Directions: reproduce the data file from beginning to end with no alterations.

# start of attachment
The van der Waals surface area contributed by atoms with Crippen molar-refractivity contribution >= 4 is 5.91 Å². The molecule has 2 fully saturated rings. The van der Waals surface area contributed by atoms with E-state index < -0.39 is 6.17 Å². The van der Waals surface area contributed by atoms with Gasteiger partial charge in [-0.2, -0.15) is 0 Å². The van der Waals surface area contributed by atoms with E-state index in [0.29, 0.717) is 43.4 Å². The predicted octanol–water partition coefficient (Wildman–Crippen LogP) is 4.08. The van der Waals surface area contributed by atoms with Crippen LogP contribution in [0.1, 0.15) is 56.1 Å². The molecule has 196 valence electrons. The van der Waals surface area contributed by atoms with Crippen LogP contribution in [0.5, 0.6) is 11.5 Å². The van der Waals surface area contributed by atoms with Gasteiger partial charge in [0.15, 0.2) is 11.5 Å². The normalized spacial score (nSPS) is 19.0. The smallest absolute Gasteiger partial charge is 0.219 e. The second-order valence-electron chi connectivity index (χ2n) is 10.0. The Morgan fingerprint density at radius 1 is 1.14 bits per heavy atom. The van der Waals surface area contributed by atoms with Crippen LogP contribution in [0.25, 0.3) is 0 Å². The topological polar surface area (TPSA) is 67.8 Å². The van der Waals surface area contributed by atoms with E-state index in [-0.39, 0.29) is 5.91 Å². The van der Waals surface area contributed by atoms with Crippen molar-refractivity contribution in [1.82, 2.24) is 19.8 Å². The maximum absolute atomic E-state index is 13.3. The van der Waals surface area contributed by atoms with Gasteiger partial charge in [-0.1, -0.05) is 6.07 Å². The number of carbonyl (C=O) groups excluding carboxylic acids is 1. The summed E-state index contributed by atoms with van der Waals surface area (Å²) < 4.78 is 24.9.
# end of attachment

The van der Waals surface area contributed by atoms with Crippen molar-refractivity contribution >= 4 is 5.91 Å². The molecule has 2 fully saturated rings. The van der Waals surface area contributed by atoms with E-state index < -0.39 is 6.17 Å². The van der Waals surface area contributed by atoms with Gasteiger partial charge in [-0.2, -0.15) is 0 Å². The van der Waals surface area contributed by atoms with E-state index in [0.29, 0.717) is 43.4 Å². The predicted octanol–water partition coefficient (Wildman–Crippen LogP) is 4.08. The van der Waals surface area contributed by atoms with Crippen LogP contribution in [0.1, 0.15) is 56.1 Å². The molecule has 196 valence electrons. The van der Waals surface area contributed by atoms with Crippen LogP contribution in [0.5, 0.6) is 11.5 Å². The van der Waals surface area contributed by atoms with Gasteiger partial charge in [0.15, 0.2) is 11.5 Å². The normalized spacial score (nSPS) is 19.0. The smallest absolute Gasteiger partial charge is 0.219 e. The second-order valence-electron chi connectivity index (χ2n) is 10.0. The Morgan fingerprint density at radius 1 is 1.14 bits per heavy atom. The van der Waals surface area contributed by atoms with Crippen LogP contribution in [0.25, 0.3) is 0 Å². The topological polar surface area (TPSA) is 67.8 Å². The van der Waals surface area contributed by atoms with E-state index in [-0.39, 0.29) is 5.91 Å². The van der Waals surface area contributed by atoms with Crippen molar-refractivity contribution in [1.82, 2.24) is 19.8 Å². The maximum absolute atomic E-state index is 13.3. The van der Waals surface area contributed by atoms with Gasteiger partial charge in [-0.1, -0.05) is 6.07 Å². The number of carbonyl (C=O) groups excluding carboxylic acids is 1. The summed E-state index contributed by atoms with van der Waals surface area (Å²) < 4.78 is 24.9.